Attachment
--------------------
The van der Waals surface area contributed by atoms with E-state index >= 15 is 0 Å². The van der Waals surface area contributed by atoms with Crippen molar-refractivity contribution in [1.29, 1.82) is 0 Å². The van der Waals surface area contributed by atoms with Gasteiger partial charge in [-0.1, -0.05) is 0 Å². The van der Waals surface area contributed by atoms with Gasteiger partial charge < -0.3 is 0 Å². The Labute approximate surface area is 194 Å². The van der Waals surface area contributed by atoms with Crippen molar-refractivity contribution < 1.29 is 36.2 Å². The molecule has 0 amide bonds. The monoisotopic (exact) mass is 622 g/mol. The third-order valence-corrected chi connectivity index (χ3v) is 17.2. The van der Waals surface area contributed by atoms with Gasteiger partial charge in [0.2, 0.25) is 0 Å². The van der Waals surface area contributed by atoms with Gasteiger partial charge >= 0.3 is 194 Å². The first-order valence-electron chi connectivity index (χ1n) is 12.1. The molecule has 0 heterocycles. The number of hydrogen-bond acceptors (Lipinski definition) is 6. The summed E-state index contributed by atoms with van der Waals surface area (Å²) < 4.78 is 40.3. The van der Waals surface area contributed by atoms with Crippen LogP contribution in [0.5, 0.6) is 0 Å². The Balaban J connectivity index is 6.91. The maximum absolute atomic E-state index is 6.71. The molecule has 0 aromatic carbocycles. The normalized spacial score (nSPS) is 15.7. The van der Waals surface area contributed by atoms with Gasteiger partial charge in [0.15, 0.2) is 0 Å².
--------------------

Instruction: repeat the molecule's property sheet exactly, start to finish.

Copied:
The van der Waals surface area contributed by atoms with E-state index >= 15 is 0 Å². The van der Waals surface area contributed by atoms with Crippen molar-refractivity contribution in [1.29, 1.82) is 0 Å². The van der Waals surface area contributed by atoms with Gasteiger partial charge in [-0.1, -0.05) is 0 Å². The van der Waals surface area contributed by atoms with Gasteiger partial charge < -0.3 is 0 Å². The Labute approximate surface area is 194 Å². The van der Waals surface area contributed by atoms with Crippen molar-refractivity contribution < 1.29 is 36.2 Å². The molecule has 0 amide bonds. The monoisotopic (exact) mass is 622 g/mol. The third-order valence-corrected chi connectivity index (χ3v) is 17.2. The van der Waals surface area contributed by atoms with Gasteiger partial charge in [0.2, 0.25) is 0 Å². The van der Waals surface area contributed by atoms with Gasteiger partial charge >= 0.3 is 194 Å². The first-order valence-electron chi connectivity index (χ1n) is 12.1. The molecule has 0 heterocycles. The number of hydrogen-bond acceptors (Lipinski definition) is 6. The summed E-state index contributed by atoms with van der Waals surface area (Å²) < 4.78 is 40.3. The van der Waals surface area contributed by atoms with Crippen LogP contribution in [0.5, 0.6) is 0 Å². The Balaban J connectivity index is 6.91. The maximum absolute atomic E-state index is 6.71. The molecule has 0 aromatic carbocycles. The normalized spacial score (nSPS) is 15.7. The van der Waals surface area contributed by atoms with Gasteiger partial charge in [0.15, 0.2) is 0 Å².